Biden to visit Puerto Rico, Florida to assess damage from storms
By Michael D. Shear
President Joe Biden and the first lady, Jill Biden, will travel to Puerto Rico today to survey damage to the island from Hurricane Fiona and will go Wednesday to Florida, where Hurricane Ian left parts of the state in ruins, the White House announced Saturday night.
A statement from the White House said Biden will arrive at the Mercedita International Airport in Ponce in the morning and is expected to offer remarks after 12:45 p.m. in media activity that will be heavily controlled by the Secret Service. Local officials hope the president not only surveys damage but also takes a closer look at the island’s power problems.
On Sunday, LUMA Energy, the private operator of the transmission and distribution system of the Puerto Rico Electric Power Authority, announced that it had restored electricity service to over 1.34 million customers, or 92% of total customers. Given the severity of damage in the hardest-hit regions, LUMA utility field crews continue to prioritize and perform critical repairs across the western and southern parts of the island and are on track to meet LUMA’s estimated restoration timeframe of Oct. 4-6 for Ponce and Mayagüez.
Biden had said in the past several days that he expected to travel to both places to reassure residents that the federal government will help in their recoveries.
“In addition to what we’re doing for Florida and South Carolina, we remain focused on recovery efforts in Puerto Rico as well,” Biden said Friday at the White House. “We’re going to stay with and stay at it as long as it takes.”
The president’s visit to Florida will be the first since he and Ron DeSantis, the state’s governor, have spent months clashing over transgender rights, abortion, immigration and other issues that are at the center of congressional elections next month. DeSantis has said that the storm, which made landfall on the state’s Gulf Coast as a powerful Category 4, will go down in history as one of the strongest to hit Florida because of the catastrophic flooding that wiped away whole towns and killed dozens.
As the hurricane approached last week, however, Biden and DeSantis stayed away from political attacks. Asked by a reporter in Washington about his relationship with DeSantis, the president called it irrelevant.
“In fact, very fine. He complimented me,” Biden said. “He thanked me for the immediate response we had. He told me how much he appreciated it. He said he was extremely happy with what’s going on.”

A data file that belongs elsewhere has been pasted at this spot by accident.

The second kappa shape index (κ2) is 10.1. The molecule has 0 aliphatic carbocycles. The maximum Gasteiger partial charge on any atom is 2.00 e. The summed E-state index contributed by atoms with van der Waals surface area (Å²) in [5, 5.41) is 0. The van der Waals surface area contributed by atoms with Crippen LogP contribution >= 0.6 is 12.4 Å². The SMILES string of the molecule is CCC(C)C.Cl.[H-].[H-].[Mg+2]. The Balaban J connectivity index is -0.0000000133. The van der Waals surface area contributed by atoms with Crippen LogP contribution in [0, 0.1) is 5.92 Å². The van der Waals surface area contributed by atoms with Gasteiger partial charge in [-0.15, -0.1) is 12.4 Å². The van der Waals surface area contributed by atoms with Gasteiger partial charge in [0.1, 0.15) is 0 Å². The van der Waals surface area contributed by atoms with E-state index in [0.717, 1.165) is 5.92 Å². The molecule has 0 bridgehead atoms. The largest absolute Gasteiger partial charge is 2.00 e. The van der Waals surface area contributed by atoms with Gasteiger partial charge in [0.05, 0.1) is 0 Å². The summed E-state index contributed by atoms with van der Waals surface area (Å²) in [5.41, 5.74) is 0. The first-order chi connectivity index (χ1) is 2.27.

The president added: “This is not about anything having to do with our disagreements politically. This is about saving people’s lives, homes, and businesses.”
DeSantis has changed his tone as well in recent days. In the past, he criticized federal hurricane assistance as a “boondoggle” and a “put it on the credit card mentality.” But last week, DeSantis urged the federal government to come to his state’s aid.
“You know, when people are fighting for their lives, when their whole livelihood is at stake, when they’ve lost everything — if you can’t put politics aside for that, then you’re just not going to be able to,” the governor said.
There is a long history of presidents from both parties visiting disaster areas, in part to demonstrate that they understand the magnitude of the crisis and that political affiliation will not determine how much help the state gets. Former President George W. Bush was criticized for flying over the devastation wrought in New Orleans by Hurricane Katrina in 2005 and not, initially, touring the damage on the ground.
But the reality is that it can be difficult for presidents to visit too soon after a disaster strikes. Their presence — along with the large number of vehicles, Secret Service officers, local police protection and other staff — can distract from the efforts to recover and rebuild.
After a visit to the Federal Emergency Management Agency headquarters last Thursday, just after Hurricane Ian made landfall, Biden said he would travel as soon as possible to support the local first responders and federal officials who were already rescuing people from rooftops.
“When the conditions allow it, I’m going to going to Florida to thank them personally so we don’t get in the way.” Biden said at the time.
“I’ll do our best — we’re going to do our best to build Florida back as quickly as possible. But we’re not going to be leaving.”
“We’re going to build it back with the state and local government,” he added. “However long it takes, we’re going to be there. That’s my commitment to you.”
The hurricanes wrought devastation in both places. But the damage in Puerto Rico may prove especially difficult to recover from since the island had yet to fully recover from Hurricane Maria almost five years ago.
Ten days after Hurricane Fiona struck Sept. 16, more than 365,000 people on the island remained without power, raising questions about the inability of the federal and local efforts to rebuild the island’s fragile electrical grid.
Biden noted the island’s difficult history with hurricanes on Sept. 22, just days after the storm swept through the island.
“To the people of Puerto Rico, who are still hurting from Hurricane Maria five years later, I know that we’re — they should know that this — we are with you,” he said. “We’re not going to walk away. We mean it.”
STAR staff contributed to this report.